A friend of mine told me about his customer experience with an oil change. He arrived before the shop officially opened, simultaneously with another customer. She tried the door, found it open, and walked in. He followed.

The two chatted, waiting for the attendant. When he arrived from the back, he gruffly said, “What are you doing in here? We don’t open until 7:30,” turned and went back.

My friend assured me he will find a new oil change shop.

If you’re the owner or manager, how do you find out about such experiences?

When business drops?

Maybe, but how will you determine what changes to make to positively profit?

Implement these 3 No-Cost Ways to Positively Profit from Changing Your Customer Experience:

Dig into the Customer Experience
How do you know what your customers experience? Do you ask?

You can have a “Comments Welcomed” box in the waiting room. Or, randomly pull contacts from the customer database and survey them by email with a “thank you” gift card to a favorite local restaurant sent following completion. Or, have them complete a quick survey—spoken or written—immediately before they leave.

It costs you nothing to dig into your customers’ experience by asking. It costs you everything to ignore them.

Discover Positives and Negatives
Most owners and managers are ecstatic to have customers waiting at the door before opening. So that’s a positive, right?

To them, yes.

To attendants, not so much.

The positive is eager customers.

The negative is a very poor customer experience.

As you dig into the customer experience by asking, you discover positives and negatives.

Listen to the results of your digging and asking. Note carefully the positives and negatives.

Deliver More Positives
Your inclination is to tell the attendant, “Don’t do that ever again!”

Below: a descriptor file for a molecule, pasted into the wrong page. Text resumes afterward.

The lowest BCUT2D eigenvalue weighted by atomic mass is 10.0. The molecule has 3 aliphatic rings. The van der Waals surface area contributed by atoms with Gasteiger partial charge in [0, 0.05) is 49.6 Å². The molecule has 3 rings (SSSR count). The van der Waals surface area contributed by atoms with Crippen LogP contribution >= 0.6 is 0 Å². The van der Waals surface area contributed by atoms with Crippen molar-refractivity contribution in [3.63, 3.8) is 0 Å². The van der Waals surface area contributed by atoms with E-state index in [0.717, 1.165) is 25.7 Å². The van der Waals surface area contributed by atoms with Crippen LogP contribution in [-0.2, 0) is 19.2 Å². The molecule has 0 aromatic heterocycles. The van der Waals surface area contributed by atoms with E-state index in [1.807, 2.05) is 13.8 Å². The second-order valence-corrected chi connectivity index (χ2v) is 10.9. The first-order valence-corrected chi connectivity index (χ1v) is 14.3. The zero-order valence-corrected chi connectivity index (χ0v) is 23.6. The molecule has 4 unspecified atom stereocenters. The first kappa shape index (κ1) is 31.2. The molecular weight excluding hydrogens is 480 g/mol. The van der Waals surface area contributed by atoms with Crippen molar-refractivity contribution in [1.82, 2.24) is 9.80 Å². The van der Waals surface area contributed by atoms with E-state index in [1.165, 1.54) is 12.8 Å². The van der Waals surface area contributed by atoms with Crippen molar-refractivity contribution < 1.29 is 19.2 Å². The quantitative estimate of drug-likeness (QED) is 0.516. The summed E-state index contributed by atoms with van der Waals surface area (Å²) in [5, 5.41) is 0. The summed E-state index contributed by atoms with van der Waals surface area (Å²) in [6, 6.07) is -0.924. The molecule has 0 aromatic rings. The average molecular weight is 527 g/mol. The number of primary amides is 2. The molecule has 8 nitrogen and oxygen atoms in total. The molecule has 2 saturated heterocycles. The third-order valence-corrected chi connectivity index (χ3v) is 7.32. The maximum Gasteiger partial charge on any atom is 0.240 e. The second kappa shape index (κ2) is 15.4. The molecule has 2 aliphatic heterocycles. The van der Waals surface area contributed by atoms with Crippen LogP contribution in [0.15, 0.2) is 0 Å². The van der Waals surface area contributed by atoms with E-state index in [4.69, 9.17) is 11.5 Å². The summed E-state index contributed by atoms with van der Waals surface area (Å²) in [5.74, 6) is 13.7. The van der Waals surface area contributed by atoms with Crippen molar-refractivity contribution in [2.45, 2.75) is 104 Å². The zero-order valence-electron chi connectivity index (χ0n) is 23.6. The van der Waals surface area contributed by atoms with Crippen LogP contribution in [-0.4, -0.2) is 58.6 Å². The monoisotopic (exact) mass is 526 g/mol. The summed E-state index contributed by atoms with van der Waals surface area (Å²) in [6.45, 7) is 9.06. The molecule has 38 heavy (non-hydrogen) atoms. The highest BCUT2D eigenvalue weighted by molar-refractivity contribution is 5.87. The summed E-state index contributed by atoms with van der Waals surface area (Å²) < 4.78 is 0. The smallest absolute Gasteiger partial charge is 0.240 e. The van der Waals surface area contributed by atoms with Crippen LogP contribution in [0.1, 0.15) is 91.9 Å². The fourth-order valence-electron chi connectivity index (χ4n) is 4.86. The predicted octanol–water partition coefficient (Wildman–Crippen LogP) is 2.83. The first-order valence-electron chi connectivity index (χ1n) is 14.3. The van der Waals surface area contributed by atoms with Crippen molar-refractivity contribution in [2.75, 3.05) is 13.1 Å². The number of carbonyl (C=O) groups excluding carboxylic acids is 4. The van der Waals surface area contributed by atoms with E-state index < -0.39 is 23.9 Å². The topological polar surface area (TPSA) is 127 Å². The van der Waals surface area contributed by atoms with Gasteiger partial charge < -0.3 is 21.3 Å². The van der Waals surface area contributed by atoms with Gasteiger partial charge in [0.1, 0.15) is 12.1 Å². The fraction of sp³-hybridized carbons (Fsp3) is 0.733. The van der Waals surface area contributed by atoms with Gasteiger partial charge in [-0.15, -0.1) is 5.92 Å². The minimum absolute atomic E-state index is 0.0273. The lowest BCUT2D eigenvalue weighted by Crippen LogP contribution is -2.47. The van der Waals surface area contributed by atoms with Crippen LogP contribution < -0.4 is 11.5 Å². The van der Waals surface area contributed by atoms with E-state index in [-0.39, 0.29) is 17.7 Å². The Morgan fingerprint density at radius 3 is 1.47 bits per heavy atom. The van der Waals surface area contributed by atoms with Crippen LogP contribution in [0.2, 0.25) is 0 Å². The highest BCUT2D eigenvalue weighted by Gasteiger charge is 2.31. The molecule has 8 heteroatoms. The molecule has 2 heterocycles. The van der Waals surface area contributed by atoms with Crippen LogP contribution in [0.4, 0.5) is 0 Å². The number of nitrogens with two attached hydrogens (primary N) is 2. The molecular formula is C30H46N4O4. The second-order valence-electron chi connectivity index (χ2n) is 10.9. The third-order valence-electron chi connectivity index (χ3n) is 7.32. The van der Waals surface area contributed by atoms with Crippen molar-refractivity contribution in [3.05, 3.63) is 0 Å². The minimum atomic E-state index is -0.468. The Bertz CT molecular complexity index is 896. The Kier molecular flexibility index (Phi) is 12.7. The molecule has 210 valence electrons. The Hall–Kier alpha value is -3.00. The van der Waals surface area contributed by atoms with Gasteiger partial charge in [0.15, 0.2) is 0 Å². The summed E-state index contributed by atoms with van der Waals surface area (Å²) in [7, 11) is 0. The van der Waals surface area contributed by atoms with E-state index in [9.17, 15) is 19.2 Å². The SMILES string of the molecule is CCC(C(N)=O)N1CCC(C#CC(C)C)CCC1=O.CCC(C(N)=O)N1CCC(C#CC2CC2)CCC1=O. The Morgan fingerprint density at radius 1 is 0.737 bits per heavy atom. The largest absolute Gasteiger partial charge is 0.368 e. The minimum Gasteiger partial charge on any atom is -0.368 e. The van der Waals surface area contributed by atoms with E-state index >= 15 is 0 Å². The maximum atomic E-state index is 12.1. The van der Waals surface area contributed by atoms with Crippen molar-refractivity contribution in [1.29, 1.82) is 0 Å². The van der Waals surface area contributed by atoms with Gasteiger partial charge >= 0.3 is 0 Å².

How has such negative reinforcement worked in the past? Positive, profitable change?

I doubt it.

Instead, deliver more positives.

First, listen to your discoveries and ask, “What are the strengths of the current customer experience?” Deliver more of them. Put the attendants who get it right in charge of training.

Second, transform the negatives and ask, “How can we do this better?” This attendant lacks an incentive program that bonuses him for productivity or else he would have treated the two early birds better. While it’s easy to blame the attendant, what kind of system is in place to encourage best practices? Your imagination is the only limit.

You create higher profit margins by retaining and enhancing your current customer relationships. You lose money by inviting them to go somewhere else.

Implement these 3 No-Cost Ways to Positively Profit from Changing Your Customer Experience today and keep your customers coming back.

Author's Bio: 

Dr. Joey Faucette is the #1 Amazon best-selling author of Work Positive in a Negative World (Entrepreneur Press), Work Positive coach, & speaker who helps business professionals increase sales with greater productivity so they leave the office earlier to do what they love with those they love. Discover more at www.ListentoLife.org.